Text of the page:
“You need to have some basic equipment: a can sorter and can crusher, maybe a Bobcat (skid-steer loader) and perhaps an electromagnetic crane,” says Mark Bond. “We do some limited preparation, but most typically we get aluminum cans and some postconsumer scrap.”

Because a good portion of the materials being delivered to retail operations are aluminum cans, Fogel recommends a can-buying system. He also recommends a platform scale.

Chris Bond, Metro Group vice president, says that while the company has a mix of industrial and retail sites, he is most upbeat about Metro’s retail recycling operation in a high-visibility area on a major intersection of Salt Lake City. “The new facility building is new,” Chris Bond says. “All of the site is paved. All the material is containerized. It is near a shopping center, which makes drop-offs so much more convenient, as well.”

While the facility was designed to be less intimidating to customers, he says it also is under scrutiny by the city because of the long-standing perception of the scrap recycling industry. “In setting up a retail facility, it is tough to find an ideal location,’’ Chris Bond says.

Price and payment

Offering a clean, safe environment to drop off material may sound like a deal clincher, but all the scrap dealers contacted for this article say that retail customers are more concerned about receiving a fair price. Low scale prices also can lead to reduced retail traffic at yards.

“Retailers follow the general markets,” Mervis says. “If the prices drop, there is less incentive to collect scrap. People are less willing to travel greater distances when the prices are low.”

Fogel says the customers Cohen deals with are smart. “You would be surprised how educated our customers are,” he says. “The customers will know which way the market is trending.”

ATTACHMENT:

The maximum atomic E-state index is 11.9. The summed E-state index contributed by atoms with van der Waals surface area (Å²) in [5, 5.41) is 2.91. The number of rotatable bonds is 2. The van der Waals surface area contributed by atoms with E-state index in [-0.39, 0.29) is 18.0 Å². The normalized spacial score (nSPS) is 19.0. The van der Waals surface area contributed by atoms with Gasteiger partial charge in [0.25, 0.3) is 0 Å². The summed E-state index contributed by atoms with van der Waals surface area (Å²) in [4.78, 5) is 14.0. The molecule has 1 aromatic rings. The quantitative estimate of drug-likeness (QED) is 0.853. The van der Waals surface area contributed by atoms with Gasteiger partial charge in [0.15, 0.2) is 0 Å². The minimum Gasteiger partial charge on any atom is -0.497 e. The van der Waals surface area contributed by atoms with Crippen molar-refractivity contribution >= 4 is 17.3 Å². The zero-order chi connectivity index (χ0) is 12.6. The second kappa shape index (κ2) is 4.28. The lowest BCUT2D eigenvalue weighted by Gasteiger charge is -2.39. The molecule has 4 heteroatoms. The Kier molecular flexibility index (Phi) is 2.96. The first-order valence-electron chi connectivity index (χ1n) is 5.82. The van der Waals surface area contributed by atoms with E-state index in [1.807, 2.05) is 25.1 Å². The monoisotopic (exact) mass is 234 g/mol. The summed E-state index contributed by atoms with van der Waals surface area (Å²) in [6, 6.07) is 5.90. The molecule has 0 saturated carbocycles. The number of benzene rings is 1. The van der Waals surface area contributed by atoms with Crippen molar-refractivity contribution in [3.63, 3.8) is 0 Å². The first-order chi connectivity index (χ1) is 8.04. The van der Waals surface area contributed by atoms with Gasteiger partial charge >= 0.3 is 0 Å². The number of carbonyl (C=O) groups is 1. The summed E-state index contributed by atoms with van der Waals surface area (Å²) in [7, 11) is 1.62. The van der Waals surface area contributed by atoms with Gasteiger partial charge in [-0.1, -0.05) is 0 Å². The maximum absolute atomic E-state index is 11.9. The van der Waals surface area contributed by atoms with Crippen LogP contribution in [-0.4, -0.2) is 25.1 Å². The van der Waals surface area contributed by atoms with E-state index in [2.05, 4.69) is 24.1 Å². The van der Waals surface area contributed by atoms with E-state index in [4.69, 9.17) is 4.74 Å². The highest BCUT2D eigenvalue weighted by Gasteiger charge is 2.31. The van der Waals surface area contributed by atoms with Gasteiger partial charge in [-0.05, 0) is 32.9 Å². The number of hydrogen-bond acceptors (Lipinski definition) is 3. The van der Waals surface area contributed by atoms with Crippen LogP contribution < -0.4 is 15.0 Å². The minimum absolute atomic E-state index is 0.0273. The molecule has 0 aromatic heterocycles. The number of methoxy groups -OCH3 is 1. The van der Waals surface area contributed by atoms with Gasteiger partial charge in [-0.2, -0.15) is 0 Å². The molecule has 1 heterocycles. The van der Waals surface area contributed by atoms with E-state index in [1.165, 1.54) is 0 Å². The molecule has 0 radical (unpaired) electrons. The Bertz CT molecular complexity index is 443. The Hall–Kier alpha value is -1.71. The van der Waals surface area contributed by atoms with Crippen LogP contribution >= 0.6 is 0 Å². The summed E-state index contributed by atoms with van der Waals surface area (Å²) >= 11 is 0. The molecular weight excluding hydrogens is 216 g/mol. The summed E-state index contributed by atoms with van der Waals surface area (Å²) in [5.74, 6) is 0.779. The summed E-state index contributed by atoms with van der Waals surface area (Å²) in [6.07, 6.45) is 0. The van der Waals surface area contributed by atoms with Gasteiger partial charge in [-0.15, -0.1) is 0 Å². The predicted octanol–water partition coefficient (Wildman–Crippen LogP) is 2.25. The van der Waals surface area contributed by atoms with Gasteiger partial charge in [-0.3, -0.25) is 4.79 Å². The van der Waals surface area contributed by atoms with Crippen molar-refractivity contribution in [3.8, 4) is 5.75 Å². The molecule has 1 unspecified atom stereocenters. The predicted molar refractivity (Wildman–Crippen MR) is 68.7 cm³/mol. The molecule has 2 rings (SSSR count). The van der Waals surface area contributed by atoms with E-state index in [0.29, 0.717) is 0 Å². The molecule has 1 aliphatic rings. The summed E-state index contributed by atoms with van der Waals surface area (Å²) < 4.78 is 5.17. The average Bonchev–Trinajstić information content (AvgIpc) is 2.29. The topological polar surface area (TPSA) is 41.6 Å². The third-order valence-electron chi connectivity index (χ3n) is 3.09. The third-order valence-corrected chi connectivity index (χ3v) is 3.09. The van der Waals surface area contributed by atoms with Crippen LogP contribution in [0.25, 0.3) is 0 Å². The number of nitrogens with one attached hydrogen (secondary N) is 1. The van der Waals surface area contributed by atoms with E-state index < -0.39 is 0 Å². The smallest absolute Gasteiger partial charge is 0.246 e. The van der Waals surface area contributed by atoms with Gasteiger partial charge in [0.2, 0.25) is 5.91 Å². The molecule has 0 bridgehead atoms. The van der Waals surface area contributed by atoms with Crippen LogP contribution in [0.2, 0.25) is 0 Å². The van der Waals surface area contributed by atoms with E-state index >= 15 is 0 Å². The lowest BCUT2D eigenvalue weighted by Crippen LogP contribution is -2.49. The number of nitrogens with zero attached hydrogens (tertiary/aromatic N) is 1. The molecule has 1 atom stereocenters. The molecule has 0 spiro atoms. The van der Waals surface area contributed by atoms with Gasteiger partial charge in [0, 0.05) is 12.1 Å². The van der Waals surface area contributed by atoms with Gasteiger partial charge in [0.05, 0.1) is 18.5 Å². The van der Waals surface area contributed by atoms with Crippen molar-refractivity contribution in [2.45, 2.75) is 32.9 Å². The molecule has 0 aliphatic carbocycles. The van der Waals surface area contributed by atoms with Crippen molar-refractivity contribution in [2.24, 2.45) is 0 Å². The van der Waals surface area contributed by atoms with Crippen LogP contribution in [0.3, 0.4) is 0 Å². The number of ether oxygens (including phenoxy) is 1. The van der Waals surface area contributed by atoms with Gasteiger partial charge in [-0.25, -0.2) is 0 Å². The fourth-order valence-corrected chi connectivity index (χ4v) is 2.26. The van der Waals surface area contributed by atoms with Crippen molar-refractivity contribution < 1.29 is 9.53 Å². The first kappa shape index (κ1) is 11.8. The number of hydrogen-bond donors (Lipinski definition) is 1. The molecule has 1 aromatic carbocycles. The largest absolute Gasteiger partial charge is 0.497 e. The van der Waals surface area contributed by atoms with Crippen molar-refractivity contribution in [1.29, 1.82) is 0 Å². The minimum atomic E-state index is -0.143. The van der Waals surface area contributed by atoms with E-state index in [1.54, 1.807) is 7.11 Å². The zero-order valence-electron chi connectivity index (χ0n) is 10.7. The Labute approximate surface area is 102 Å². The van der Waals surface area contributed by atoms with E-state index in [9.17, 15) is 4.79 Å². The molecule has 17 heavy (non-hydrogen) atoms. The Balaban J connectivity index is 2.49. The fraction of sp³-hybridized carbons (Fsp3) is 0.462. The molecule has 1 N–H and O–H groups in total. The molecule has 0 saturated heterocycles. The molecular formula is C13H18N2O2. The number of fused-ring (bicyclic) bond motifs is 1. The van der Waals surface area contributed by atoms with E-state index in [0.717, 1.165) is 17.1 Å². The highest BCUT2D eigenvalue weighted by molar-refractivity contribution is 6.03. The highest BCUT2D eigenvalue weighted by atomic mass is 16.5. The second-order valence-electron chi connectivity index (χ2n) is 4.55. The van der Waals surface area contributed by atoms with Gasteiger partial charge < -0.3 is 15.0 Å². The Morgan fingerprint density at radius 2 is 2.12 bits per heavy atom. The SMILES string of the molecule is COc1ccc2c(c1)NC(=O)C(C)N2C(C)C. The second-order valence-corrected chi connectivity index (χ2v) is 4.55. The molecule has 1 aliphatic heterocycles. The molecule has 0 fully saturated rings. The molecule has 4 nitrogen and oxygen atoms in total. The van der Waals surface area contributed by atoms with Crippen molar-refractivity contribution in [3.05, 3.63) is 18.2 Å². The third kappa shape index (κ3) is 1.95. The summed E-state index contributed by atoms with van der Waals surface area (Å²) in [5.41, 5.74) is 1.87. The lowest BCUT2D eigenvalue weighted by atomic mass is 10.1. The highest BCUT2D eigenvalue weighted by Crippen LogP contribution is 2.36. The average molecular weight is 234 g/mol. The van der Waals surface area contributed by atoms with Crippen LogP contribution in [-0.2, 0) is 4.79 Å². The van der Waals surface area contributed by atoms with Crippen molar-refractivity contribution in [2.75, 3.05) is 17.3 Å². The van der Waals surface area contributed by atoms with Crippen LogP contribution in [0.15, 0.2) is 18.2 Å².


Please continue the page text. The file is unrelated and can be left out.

Retail clients also can require payment more quickly than industrial clients. “The smaller guys, they often have to have the payment immediately,” Mervis says.

Advertising challenges

Small companies, such as plumbing firms and other generators of scrap, may be familiar with the network of recyclers in their area. However, reaching the residential sector in a cost-effective manner can present challenges.

Mervis Industries uses a variety of advertising options, such as radio and billboards, as well as promoting the company’s services via social media. However, Mervis says, “I am not sure anyone has found the right mix” of advertising to effectively reach potential customers.

Fogel says Cohen has developed partnerships with the Cincinnati Reds MLB team and the Cincinnati Zoo that have helped create recognition within the community. “We also look to link up with other groups. And, we are always looking to give back to the community,” Fogel says.

The company also has a newsletter to keep its suppliers up to date.

Billboards also appear to be popular with many scrap dealers, particularly when they are near the yard.

Gershowitz says billboards help to develop brand recognition.

However, Gershow Recycling also has explored other avenues for advertising. “We have advertised in print and on television. Both were used successfully to help launch new facilities over the past several years,” he says.

Gershowitz also stresses that word-of-mouth marketing is a great tool “to echo the importance of recycling for the environment and draw attention to the incentive of being paid to do so.”

Getting the word out about the services Metro Group offers runs the gamut. Depending on the market, radio advertising can be a good choice, they say. When considering radio spots, Chris Bond says classic rock, talk radio, country music and Hispanic-language stations are ideal venues.

All the dealers contacted for this story agree that it is best to be visible in the community, either by sponsoring a sports team or by partnering with an environmental group or school, essentially anything that puts the company in a positive light.

At the end of the day, the biggest challenge with retail customers is ensuring repeat business. Ensuring your company’s name stays in front of them through advertising and community engagement can help.

Gershowitz says, “We encourage all homeowners who do clean outs to bring their scrap metal down to our facility, no matter what type of scrap it is or how much you have of it. If you are going to clean out your garage, you might as well get paid for it.”

The author is senior editor of Recycling Today and can be contacted at dsandoval@gie.net.